[PATCH 1/2] Adds a read-only "procs" file similar to "tasks" that shows only unique tgids
menage at google.com
Wed Jul 15 09:18:33 PDT 2009
On Wed, Jul 15, 2009 at 1:33 AM, Eric W. Biederman<ebiederm at xmission.com> wrote:
> I think guaranteeing a truly atomic snapshot is likely to be a
> horrible idea requiring all kinds of nasty locking,
We don't guarantee a truly atomic snapshot unless you manage to read
the entire file with a single read() call.
> and smp
> scalability issues. So please walk the list of pids and
> just return those that belong to your cgroup.
The downside with that is that scanning any cgroup takes O(n) in the
number of threads on the machine, so scanning them all becomes O(n^2).
We've definitely seen problems (on older kernels using cpusets, which
did something similar, i.e. walking the tasklist) where we have lots
of small cpusets and a few huge ones, and this blew up the cost of
accessing any of them.
But having said that, the idea of being able to maintain just a cursor
is something that would definitely be nice.
Here's another idea that might work:
Currently, each cgroup has a list running through the attached css_set
objects, and each css_set has a list running through its tasks; we
iterate through these lists of lists to produce the cgroup's task list
Since this list isn't sorted in any way, there's no convenient way to
save/restore your position between seq_file invocations; this is why
we currently generate a sorted snapshot, so that even if the snapshot
is updated by someone else before our next read, we know where to pick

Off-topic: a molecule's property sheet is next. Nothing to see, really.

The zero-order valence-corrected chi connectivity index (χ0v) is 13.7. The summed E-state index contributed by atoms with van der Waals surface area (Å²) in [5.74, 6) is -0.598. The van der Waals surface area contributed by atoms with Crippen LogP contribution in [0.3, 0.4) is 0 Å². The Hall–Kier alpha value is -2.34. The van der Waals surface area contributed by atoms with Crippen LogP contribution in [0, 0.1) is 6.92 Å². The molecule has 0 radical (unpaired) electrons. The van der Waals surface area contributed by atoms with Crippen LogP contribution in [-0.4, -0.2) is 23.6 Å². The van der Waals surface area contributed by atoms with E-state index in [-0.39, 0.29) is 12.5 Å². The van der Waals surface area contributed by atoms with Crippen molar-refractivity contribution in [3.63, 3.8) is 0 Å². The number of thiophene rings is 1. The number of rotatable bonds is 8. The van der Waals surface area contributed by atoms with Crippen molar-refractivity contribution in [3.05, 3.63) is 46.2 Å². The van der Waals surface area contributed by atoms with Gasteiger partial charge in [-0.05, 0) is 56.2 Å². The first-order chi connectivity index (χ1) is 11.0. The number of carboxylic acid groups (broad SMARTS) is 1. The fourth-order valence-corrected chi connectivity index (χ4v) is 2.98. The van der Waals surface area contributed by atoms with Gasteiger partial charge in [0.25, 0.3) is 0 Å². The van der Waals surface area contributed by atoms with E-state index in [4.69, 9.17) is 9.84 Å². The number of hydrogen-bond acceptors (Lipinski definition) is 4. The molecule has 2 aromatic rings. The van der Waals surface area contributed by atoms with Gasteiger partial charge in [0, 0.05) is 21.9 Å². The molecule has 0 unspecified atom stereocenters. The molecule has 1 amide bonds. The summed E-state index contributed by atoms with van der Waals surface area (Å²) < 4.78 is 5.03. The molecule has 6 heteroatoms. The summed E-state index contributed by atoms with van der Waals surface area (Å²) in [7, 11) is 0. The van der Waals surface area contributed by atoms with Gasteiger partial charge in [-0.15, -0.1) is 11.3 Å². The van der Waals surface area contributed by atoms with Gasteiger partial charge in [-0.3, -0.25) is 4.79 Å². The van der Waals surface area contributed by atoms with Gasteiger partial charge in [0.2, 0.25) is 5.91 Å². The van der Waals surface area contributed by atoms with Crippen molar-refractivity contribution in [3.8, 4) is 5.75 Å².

up from (the next pid above the last one that we returned).
Instead, we could actually store cursor objects in the list itself
whenever we need to pause/resume iterating through a large cgroup (due
to hitting the limits of a single seq_file read, i.e. probably after
every 700 threads).
Then we'd just need to teach cgroup_iter_next() to distinguish between
real tasks and cursors, and skip the latter. Simple way to do that
would be to change the existing declarations in task_struct:
/* Control Group info protected by css_set_lock */
struct css_set *cgroups;
/* cg_list protected by css_set_lock and tsk->alloc_lock */
struct list_head cg_list;
and instead define these two fields together as a struct
cgroup_css_list_elem. A cursor can just be a cgroup_css_list_elem
whose cgroups field points to a distinguishing address that identifies
it as a cursor.
So we're guaranteed to hit all threads that are in the cgroup before
we start, and stay there until we finish; there are no guarantees
about threads that move into or out of the cgroup while we're
It's a bit more complex than just iterating over the machine's entire
pid list, but I think it scales better.
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